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Does crab rangoon have any real crab in it?

I've tried many a crab rangoon and basically what's not to like about fried dough with cheese filling. But aside form the somewhat savory taste of the filling and the occasional red speck in the pure white filling, is there really any crab in the crab rangoon?

I've checked recipes online that have 8 ounces of cream cheese mixed with 8 ounces of crab meat. I seriously doubt my local Chinese restaurants use that much crab, if any at all. I guess I think the red flecks are crab flavored seasoning or something. Maybe it's one of those Americanized Chinese food items like lobster sauce that is usually served with shrimp and has no lobster in it. Or maybe the filling is just pureed so smoothly that you don't detect the crab?

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  1. I've had it with real crab...it's definitely much better than krab.

    1. You are more than likely right that your restaurants are not using real crab and certainly not on a 1:1 ratio. It's more than likely Surimi, known here as "crab with a K," and some seafood seasoning. It sounds like you're talking about the basic cutout Cantonese/.Mandarin places; is there anything higher-end or more refined where you are? The problem with that being....they probably will not be serving Rangoon'd anything. You might have better luck if there's a local place w/ a Tiki theme.

      1. My tastes these days run to more authentic Szechuan-type places where "Crab Rangoon" isn't on the menu, but even when I'm visiting a favorite local Americanized take-out place, I never order "Crab (or even "Krab") Rangoon" anymore. It's never been anything but severely disappointing. Now when I make it myself, that's another story. . . .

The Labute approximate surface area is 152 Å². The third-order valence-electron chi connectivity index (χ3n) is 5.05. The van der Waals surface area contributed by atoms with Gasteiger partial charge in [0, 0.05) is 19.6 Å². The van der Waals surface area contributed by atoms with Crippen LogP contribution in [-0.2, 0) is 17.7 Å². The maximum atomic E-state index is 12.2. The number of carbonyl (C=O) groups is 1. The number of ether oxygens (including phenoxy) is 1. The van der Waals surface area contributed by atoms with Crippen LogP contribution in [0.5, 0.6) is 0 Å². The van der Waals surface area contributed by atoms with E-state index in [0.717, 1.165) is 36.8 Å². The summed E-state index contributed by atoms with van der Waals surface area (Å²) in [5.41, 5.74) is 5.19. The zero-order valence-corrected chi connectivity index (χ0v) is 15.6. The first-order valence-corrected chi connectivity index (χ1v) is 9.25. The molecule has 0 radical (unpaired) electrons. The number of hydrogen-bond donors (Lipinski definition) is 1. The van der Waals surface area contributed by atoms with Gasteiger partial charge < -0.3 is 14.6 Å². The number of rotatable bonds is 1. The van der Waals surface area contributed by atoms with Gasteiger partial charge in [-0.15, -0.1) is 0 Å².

(Oh, & surimi (aka "fake" crab) works just fine in Rangoon. Just don't try to pass it off to guests as real crab - enjoy it for what it is. :) )

        1 Reply
        1. re: Bacardi1

          I'd say it depends on the resturuant. Around me, an awful lot of the little holes in the wall don;t make thier own rangoons at all, they simply pull them pre made and frozen out of a box (I've seen them do it) Almost all of those are almost assuredly "Krab", Of the one's where I know they do make thier own (either because I've seen it, or else becuse there is some distictive mark that they are not mass market pre frozen such as being a seriosly different shape.....well some do, some don't. One place I order from (whose rangoons look like beggars purses) may use real crab, though it's a little hard to tell, as the amount of cream cheese and scallions they use sort of makes it hard to detect the crab period (if you want to know why I am so fond of a rangoon where I can't really taste the crab, it's becuse of what else I DEFINITELY cant taste; the sugar) Then again, they make a big farrago about offering "real crabmeat" options on things like the lo mein, so the certinaly have real crab available, whatever crab is in there may be real.